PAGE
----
At least 100,000 visas have been revoked in a single week in response to President Donald Trump's executive immigration order, a lawyer for the Justice Department revealed in court Friday.
The number came to light in a Virginia courtroom as a federal judge granted the state's motion to join a lawsuit challenging the immigration ban that caused chaos at airports over the weekend.
But confusion abounds over the ban after the State Department disputed the Justice Department's numbers, issuing a statement claiming the amount of revoked visas was actually fewer than 60,000.
With the potential for as many as 100,000, the higher number "really sucked the air out of my lungs," said Simon Sandoval-Moshenberg of the Legal Aid Justice Center, who represents two brothers from Yemen who were detained after arriving at Dulles Airport on Saturday and filed the original lawsuit that Virginia just joined.
Attorney Erez Reuveni, from the DOJ's Office of Immigration Litigation, announced the staggering number after Judge Leonie Brinkema pressed for the number of people who were detained and sent back from airports.
Reuveni at first said he didn't know, then said "over 100,000 visas have been revoked."
"I think you could almost hear the collective gasp in the courtroom when the government attorney stated that number," Sandoval-Moshenberg said at a press conference after the hearing.
The State Department quickly claimed the amount of revoked visas was far lower.
"Fewer than 60,000 individuals' visas were provisionally revoked to comply with the Executive Order," said William Cocks of the State Department Bureau of Consular Affairs in an email to NBC News. "We recognize that those individuals are temporarily inconvenienced while we conduct our review under the Executive Order. To put that number in context, we issued over 11 million immigrant and non-immigrant visas in fiscal year 2015. As always, national security is our top priority when issuing visas."
In light of the president's order — which banned Syrian refugees indefinitely, all other refugees for 120 days, and residents of seven Muslim-majority countries for 90 days — multiple court orders have been issued that rolled back some of the ban's heavier restrictions.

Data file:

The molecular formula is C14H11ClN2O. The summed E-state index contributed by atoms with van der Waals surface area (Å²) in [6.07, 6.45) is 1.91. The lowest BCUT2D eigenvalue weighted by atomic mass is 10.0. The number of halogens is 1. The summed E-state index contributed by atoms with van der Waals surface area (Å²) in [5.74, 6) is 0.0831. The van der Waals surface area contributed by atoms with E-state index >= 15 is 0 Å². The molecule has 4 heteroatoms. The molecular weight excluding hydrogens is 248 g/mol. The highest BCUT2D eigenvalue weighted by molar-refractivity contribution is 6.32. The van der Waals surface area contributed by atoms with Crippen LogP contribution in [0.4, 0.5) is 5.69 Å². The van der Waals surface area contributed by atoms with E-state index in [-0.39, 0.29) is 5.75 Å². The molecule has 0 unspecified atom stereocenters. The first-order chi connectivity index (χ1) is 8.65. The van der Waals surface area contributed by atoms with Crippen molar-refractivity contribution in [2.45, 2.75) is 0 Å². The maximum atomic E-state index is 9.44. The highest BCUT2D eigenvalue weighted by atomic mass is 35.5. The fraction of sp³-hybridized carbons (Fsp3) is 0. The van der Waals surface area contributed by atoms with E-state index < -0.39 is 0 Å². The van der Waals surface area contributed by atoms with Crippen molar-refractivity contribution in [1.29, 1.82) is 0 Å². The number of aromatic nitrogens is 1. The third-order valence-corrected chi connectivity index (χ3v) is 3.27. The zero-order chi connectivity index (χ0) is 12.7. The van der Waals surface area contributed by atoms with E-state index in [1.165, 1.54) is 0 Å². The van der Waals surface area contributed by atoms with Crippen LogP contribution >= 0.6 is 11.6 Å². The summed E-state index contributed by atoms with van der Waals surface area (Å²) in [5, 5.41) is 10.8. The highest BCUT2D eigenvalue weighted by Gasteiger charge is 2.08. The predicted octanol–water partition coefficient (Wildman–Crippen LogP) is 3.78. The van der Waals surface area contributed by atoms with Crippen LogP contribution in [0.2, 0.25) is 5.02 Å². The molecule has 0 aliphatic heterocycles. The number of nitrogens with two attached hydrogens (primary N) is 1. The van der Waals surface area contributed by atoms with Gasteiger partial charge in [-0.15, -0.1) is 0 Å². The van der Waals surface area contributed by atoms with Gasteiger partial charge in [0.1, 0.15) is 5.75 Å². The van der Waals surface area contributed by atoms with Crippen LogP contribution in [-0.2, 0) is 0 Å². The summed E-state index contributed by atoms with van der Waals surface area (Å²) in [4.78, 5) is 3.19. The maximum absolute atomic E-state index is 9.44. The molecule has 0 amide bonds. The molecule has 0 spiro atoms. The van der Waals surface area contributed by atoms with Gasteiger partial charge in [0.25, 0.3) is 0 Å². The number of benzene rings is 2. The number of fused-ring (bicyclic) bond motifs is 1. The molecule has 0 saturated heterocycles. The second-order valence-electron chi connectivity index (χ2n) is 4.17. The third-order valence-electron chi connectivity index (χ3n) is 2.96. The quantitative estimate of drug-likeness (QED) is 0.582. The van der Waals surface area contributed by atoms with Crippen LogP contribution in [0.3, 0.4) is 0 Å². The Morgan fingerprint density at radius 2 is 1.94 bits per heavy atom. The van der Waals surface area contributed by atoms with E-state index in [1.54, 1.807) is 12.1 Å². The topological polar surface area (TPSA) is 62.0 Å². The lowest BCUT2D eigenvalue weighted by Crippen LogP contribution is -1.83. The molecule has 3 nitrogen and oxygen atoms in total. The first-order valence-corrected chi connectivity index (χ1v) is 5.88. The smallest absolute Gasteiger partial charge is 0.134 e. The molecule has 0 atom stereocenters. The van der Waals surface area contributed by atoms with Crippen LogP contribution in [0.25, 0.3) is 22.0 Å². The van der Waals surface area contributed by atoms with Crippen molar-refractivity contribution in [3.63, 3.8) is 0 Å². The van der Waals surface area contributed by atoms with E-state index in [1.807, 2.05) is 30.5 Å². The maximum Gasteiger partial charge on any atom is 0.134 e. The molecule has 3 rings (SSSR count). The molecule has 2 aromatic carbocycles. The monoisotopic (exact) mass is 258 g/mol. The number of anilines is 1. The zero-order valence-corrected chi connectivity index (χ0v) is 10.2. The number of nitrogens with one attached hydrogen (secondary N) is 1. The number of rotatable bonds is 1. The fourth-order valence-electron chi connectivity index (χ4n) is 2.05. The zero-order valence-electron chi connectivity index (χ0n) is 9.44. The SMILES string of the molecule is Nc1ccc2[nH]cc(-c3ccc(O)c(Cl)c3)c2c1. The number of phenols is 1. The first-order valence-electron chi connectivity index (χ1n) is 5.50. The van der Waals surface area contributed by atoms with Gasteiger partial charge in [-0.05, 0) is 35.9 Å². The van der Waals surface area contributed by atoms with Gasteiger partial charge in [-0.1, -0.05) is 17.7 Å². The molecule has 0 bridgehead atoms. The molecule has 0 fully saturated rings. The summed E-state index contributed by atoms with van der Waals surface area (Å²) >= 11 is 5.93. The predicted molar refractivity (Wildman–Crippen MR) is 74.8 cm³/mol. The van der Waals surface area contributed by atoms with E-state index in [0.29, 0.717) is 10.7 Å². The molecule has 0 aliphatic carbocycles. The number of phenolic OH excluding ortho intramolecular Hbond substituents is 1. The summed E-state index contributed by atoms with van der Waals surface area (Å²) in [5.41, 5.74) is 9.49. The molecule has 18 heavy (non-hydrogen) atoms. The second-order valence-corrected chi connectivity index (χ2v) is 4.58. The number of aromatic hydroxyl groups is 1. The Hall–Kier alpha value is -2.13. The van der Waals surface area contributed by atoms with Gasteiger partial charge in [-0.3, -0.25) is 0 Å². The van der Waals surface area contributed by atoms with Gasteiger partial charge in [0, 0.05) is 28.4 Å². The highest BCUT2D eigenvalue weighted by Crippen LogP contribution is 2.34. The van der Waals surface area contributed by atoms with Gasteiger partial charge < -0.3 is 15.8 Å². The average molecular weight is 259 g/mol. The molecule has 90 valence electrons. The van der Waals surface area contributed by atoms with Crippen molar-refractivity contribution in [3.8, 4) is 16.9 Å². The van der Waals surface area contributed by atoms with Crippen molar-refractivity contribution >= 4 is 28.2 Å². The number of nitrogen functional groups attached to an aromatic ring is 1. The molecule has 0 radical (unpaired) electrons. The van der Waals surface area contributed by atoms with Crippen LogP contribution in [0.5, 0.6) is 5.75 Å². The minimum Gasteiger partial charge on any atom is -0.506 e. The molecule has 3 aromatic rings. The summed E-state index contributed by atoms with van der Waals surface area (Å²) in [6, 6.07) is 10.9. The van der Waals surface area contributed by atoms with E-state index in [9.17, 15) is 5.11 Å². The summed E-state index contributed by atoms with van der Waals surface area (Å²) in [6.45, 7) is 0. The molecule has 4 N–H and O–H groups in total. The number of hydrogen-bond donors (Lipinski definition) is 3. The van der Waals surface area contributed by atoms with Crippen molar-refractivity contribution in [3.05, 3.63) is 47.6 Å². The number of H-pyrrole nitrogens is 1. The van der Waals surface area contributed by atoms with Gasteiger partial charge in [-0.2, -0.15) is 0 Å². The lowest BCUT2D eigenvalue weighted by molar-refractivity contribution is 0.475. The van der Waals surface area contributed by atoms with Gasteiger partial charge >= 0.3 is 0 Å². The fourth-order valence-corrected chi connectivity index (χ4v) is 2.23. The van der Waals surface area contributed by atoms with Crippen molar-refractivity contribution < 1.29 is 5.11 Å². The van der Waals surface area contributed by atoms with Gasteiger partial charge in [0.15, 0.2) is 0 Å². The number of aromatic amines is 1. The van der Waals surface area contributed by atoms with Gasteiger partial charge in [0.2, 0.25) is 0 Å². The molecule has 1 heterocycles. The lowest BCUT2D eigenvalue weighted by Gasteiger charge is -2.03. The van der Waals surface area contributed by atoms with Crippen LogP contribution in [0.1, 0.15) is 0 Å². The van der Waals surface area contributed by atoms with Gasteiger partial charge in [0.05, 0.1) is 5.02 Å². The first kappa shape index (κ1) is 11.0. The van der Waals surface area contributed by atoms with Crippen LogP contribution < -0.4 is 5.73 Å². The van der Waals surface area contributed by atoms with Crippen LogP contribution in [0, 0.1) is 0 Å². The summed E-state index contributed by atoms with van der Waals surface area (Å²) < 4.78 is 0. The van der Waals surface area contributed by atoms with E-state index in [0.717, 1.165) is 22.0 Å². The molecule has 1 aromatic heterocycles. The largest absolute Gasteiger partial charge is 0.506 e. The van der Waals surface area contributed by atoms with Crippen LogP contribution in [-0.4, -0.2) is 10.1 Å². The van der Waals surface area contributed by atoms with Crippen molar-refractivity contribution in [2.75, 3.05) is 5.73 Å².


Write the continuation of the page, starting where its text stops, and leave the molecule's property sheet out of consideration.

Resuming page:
In New York and Massachusetts, federal judges ordered CBP officers not to detain or deport travelers who had previously been authorized to enter the United States.
And on Friday a federal judge in Detroit issued a ruling on behalf of the Arab-American Civil Rights League re-affirming that the Trump travel ban does not apply to lawful permanent residents of the United States, including those with green cards. Earlier in the week, the White House clarified that low-risk green card holders were exempt from the ban.
Virginia Attorney General Mark Herring filed the motion on January 31, requesting permission for the state to join the existing Aziz v. Trump suit, which was filed on behalf of roughly 60 people who are either lawful residents or visa holders, yet were denied entry to the U.S. in the days after the ban.
"As we speak, there are students at our colleges and universities who are unable to return to Virginia," said Herring at a press conference upon filing the motion. "We have professors, researchers, and employees at our colleges and universities and Virginia businesses who either cannot enter the country, or who will be barred from returning should they leave."